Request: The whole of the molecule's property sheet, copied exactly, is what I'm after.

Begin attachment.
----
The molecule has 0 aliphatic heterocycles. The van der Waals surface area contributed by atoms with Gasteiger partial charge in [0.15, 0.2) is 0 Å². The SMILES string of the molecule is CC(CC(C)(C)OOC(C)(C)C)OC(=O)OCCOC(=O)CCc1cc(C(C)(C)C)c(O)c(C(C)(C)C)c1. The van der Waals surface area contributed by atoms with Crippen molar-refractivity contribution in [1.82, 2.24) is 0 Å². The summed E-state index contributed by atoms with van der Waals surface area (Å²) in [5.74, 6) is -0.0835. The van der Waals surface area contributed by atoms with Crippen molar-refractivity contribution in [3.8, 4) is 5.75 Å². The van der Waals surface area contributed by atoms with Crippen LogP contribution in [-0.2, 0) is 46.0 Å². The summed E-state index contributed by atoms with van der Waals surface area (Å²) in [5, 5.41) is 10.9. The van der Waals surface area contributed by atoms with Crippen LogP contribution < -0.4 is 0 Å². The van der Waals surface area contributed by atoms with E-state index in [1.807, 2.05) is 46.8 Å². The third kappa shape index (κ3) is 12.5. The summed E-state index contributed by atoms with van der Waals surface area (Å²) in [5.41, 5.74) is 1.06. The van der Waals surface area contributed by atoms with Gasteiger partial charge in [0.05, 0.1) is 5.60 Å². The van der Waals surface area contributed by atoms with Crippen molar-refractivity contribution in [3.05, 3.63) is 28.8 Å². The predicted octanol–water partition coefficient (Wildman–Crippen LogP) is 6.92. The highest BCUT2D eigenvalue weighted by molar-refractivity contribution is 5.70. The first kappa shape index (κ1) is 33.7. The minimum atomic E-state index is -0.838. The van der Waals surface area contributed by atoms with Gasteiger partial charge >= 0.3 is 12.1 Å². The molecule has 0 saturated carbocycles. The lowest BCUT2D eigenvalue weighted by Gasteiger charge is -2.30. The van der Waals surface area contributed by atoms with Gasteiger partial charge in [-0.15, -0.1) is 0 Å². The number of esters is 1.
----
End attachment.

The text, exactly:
The molecule has 0 aliphatic heterocycles. The van der Waals surface area contributed by atoms with Gasteiger partial charge in [0.15, 0.2) is 0 Å². The SMILES string of the molecule is CC(CC(C)(C)OOC(C)(C)C)OC(=O)OCCOC(=O)CCc1cc(C(C)(C)C)c(O)c(C(C)(C)C)c1. The van der Waals surface area contributed by atoms with Crippen molar-refractivity contribution in [1.82, 2.24) is 0 Å². The summed E-state index contributed by atoms with van der Waals surface area (Å²) in [5.74, 6) is -0.0835. The van der Waals surface area contributed by atoms with Crippen molar-refractivity contribution in [3.8, 4) is 5.75 Å². The van der Waals surface area contributed by atoms with Crippen LogP contribution in [-0.2, 0) is 46.0 Å². The summed E-state index contributed by atoms with van der Waals surface area (Å²) in [5, 5.41) is 10.9. The van der Waals surface area contributed by atoms with Crippen LogP contribution < -0.4 is 0 Å². The van der Waals surface area contributed by atoms with E-state index in [1.807, 2.05) is 46.8 Å². The third kappa shape index (κ3) is 12.5. The summed E-state index contributed by atoms with van der Waals surface area (Å²) in [5.41, 5.74) is 1.06. The van der Waals surface area contributed by atoms with Gasteiger partial charge in [0.05, 0.1) is 5.60 Å². The van der Waals surface area contributed by atoms with Crippen molar-refractivity contribution in [3.05, 3.63) is 28.8 Å². The predicted octanol–water partition coefficient (Wildman–Crippen LogP) is 6.92. The highest BCUT2D eigenvalue weighted by molar-refractivity contribution is 5.70. The first kappa shape index (κ1) is 33.7. The minimum atomic E-state index is -0.838. The van der Waals surface area contributed by atoms with Gasteiger partial charge >= 0.3 is 12.1 Å². The molecule has 0 saturated carbocycles. The lowest BCUT2D eigenvalue weighted by Gasteiger charge is -2.30. The van der Waals surface area contributed by atoms with Gasteiger partial charge in [-0.15, -0.1) is 0 Å². The number of esters is 1.